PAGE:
Common Running Injuries with Allison (Physiotherapist)

Allison runs you through the most common running injuries she sees in the clinic as well as treatments and how to prevent them.

Common Running Injuries

Running is a great way to stay fit and healthy, but unfortunately, it’s not without its risks. Running injuries are common, and they can be quite debilitating. Whether you’re a seasoned runner or just starting out, it’s important to know what to look out for and how to prevent running injuries.

The most common running injuries include shin splints, plantar fasciitis, runner’s knee, IT band syndrome, Achilles tendinopathy, and stress fractures. Each injury has its own causes, set of symptoms, and best ways of management.  I’ll briefly outline each of these common injuries so that you can better identify and understand your own injuries.  If you have any questions about a new or ongoing injury, or about how to prevent these injuries in the first place, please book in with a physiotherapist at either the Yarraville or Hampton East studio for a full assessment.

Shin Splints

Starting with shin splints, an injury that almost every runner has experienced at one time or another.  Shin splints occur when the muscles and tendons along the shinbone become inflamed due to overuse.  The symptoms can include pain, swelling, and tenderness along the area.  Treatment in the acute phase typically involves rest, ice, and possibly anti-inflammatory medication.  After the pain settles, the focus of treatment shifts from pain reduction to strengthening the muscles and preventing recurrence.  Gradually increasing your training intensity will help avoid these types of overuse injuries.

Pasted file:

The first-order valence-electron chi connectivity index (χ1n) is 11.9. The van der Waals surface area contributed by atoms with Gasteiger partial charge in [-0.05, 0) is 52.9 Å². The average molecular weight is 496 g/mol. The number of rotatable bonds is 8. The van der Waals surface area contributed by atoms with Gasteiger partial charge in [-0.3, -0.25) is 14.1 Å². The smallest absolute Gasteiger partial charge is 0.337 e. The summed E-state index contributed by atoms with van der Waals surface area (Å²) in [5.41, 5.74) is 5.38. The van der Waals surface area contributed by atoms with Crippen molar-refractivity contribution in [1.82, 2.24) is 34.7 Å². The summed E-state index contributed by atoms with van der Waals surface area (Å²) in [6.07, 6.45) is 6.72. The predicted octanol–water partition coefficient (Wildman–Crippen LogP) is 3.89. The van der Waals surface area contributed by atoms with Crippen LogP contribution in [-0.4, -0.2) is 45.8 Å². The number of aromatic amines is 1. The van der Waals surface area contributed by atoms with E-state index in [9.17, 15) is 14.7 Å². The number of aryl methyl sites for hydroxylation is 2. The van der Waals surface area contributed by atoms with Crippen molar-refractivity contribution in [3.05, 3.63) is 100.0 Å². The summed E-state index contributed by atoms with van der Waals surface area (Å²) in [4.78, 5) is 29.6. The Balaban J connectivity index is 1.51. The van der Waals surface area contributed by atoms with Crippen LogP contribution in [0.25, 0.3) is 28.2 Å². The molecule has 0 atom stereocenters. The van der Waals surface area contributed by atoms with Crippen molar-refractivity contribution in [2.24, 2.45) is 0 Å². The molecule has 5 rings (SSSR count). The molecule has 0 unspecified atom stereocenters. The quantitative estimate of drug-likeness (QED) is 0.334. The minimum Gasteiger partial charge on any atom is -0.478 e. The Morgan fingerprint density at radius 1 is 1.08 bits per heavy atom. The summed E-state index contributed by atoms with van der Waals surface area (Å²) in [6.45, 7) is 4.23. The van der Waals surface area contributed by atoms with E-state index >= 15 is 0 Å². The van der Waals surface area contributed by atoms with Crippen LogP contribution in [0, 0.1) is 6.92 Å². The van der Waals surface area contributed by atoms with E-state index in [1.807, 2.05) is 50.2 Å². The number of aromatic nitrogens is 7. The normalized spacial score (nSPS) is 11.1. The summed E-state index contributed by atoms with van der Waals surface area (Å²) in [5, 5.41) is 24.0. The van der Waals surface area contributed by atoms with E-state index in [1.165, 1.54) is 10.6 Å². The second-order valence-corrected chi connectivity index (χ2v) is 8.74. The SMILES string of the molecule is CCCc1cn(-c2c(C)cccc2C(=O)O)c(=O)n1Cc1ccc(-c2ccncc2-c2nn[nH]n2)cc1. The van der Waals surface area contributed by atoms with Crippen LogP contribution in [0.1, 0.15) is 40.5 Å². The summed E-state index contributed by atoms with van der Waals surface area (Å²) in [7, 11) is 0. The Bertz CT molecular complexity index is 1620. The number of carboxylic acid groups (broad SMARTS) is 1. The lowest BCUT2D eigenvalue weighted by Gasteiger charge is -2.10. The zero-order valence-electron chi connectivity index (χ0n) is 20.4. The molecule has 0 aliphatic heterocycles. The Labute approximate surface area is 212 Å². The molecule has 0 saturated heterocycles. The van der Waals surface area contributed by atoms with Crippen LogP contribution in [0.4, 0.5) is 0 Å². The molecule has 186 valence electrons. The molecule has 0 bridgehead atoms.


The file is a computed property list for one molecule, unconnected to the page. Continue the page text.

Plantar Fasciitis

Plantar fasciitis is an inflammatory condition affecting the plantar fascia, which is a band of connective tissue that runs along the bottom of the foot.  Similarly to shin splints (and most of the other injuries I’m about to discuss), plantar fasciitis is often caused by repetitive stress or overuse.  The symptoms include pain in the heel or arch of the foot, particularly when taking the first steps in the morning.  Some people report that it feels like there’s a pebble in their shoe.  Plantar fasciitis is treated with a combination of mobility and strengthening exercises, and more severe cases may need additional treatment including orthotics or toe spacers, shockwave therapy, dry needling, or another form of manual therapy.  There is a link between reduced collagen production and plantar fasciitis, therefore nutritional input may be warranted.

Patellofemoral Pain Syndrome (PFPS)

Patellofemoral pain syndrome (PFPS), AKA runner’s knee, is a common condition among runners that causes pain around the patella or kneecap, stiffness, and a sensation of grinding or clicking in the knee.  It’s typically caused by overuse and poor biomechanics.  The repetitive motion of running puts a lot of stress on the knee joint, and if the muscles around the knee aren’t strong enough to cope with these forces, can cause the patella to become irritated and inflamed.  Treatment for PFPS initially focuses on reducing pain and inflammation with rest, ice, gentle movement, and education.  After which, exercise is used to strengthen the muscles surrounding the knee and improve biomechanics.  

IT Band Syndrome

The iliotibial band, or ITB, is a long band of connective tissue that starts at the TFL muscle on the outside of the hip and runs down the side of the leg attaching to the outside of the knee.  This insertion point is typically where people with IT band syndrome report feeling a painful, pulling sensation, which is caused by inflammation and friction between the IT band and the underlying bony structures of the knee.  In runners specifically, IT band syndrome is associated with overuse and poor biomechanics, including weak hip muscles or excessive inward rolling of the foot and knee during running.  Treatment typically involves a period of rest, gentle movement, and education about reducing pain and inflammation.  An individualized exercise program can address muscle imbalances and improve biomechanics to treat and prevent IT band syndrome.  (Notice I didn’t mention foam rolling as a treatment method for IT band syndrome).

Achilles Tendinopathy